I was shaken by this. I am no match for a group of men. My friend wasn’t much of a threat to them either. It was only as my situation drew attention they appeared to lose some of their power. Later that evening another group of strange men would surround my young friend and tell her she was a slut and should cover up with one of them stating Allah had granted him the right to put her in her place for being an apostate. This man was white with a ginger beard. Crowds of people stood around as they threatened us. Nobody spoke up.

Patriarchy is controlling each and every one of us right now. It’s telling us that the Indian rapist is a new breed of perpetrator, so horrific in his methods that we need to focus our attentions on sorting THAT country out. An epidemic suggests a rash of incidents, as if it’s a new problem or that somehow it has gotten much worse. That’s what patriarchy wants you to believe. India has always had a problem with rape. Just like the UK has always had a problem with rape. That’s how patriarchy works. And it keeps you battling the very same problems because it tells you it happened elsewhere. By pointing the finger at India and referring to the woman from Delhi as the Indian girl, it has become someone else’s problem. Instead of the global virus that it is. Rape is very widespread in India. But it’s widespread here too.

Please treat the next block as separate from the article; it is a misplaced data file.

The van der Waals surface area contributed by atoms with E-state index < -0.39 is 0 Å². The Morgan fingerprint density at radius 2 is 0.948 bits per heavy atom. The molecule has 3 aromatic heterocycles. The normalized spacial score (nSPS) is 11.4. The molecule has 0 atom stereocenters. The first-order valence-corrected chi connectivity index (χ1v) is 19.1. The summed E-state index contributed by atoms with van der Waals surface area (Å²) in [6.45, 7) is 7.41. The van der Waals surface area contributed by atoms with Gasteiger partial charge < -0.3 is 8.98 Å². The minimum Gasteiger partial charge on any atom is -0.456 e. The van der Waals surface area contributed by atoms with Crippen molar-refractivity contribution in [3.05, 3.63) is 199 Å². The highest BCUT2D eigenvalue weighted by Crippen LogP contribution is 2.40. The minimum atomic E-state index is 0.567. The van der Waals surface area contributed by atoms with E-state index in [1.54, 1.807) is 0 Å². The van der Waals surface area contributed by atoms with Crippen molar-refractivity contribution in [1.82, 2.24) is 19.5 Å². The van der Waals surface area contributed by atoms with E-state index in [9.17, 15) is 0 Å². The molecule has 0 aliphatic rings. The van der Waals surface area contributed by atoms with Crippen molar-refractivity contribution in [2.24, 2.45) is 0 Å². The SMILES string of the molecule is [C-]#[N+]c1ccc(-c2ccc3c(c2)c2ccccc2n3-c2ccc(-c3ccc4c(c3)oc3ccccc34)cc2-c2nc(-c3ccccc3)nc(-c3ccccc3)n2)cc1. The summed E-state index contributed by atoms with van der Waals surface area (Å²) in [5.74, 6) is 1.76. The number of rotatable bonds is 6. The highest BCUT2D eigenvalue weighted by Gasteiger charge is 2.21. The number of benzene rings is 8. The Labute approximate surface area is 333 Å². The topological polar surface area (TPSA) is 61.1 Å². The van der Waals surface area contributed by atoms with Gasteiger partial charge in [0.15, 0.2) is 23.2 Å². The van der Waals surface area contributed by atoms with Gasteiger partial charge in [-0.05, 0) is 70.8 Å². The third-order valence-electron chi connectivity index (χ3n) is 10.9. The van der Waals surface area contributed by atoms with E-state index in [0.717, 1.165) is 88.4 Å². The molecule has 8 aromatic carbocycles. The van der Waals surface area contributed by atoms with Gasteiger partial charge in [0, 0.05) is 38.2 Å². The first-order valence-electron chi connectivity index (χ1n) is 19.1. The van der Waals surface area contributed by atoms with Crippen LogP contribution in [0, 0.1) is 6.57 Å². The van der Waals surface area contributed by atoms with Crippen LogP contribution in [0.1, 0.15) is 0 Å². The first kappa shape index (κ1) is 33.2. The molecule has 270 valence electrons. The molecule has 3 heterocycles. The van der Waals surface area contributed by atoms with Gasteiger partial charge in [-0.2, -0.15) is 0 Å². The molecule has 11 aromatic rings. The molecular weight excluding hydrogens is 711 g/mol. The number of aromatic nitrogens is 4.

Damini’s rape will change India. It already has. Women are taking to the streets in solidarity. Global pressure and bad press will force Indian to review its penal code. If the mobs are successful, rapists will die. We hope. But when this happened to Mary Anne, what did we do?

It was 2006. Mary Anne was 16. She and a friend were abducted and then raped and tortured for several hours. The perpetrators had forced them to take drugs and they were repeatedly told they were going to die. Mary Anne eventually died from her numerous stab wounds. Her friend miraculously survived a bullet to the head. Where was the outrage for Mary Anne? Why are we not still angry?

Patriarchy minimises rape: “Do you honestly think a woman is treated the same in India as in the UK? REALLY?”. It defines it for you. When something like this happens to a woman, the menz trip over themselves to mansplain it to us. Instead of thinking, fuck those Indians need a telling off, why not think, fuck, rape is an evil thing and rapists need taking out? And then do something about it. Make it unacceptable to laugh or joke about rape lest the rapist thinks he’s got a friend in you. Raise your boys and girls with a clear understanding of consent. For a start, reason with your children why they must brush their teeth instead of forcing the brush into their mouth. Show them why it’s good to ask for permission.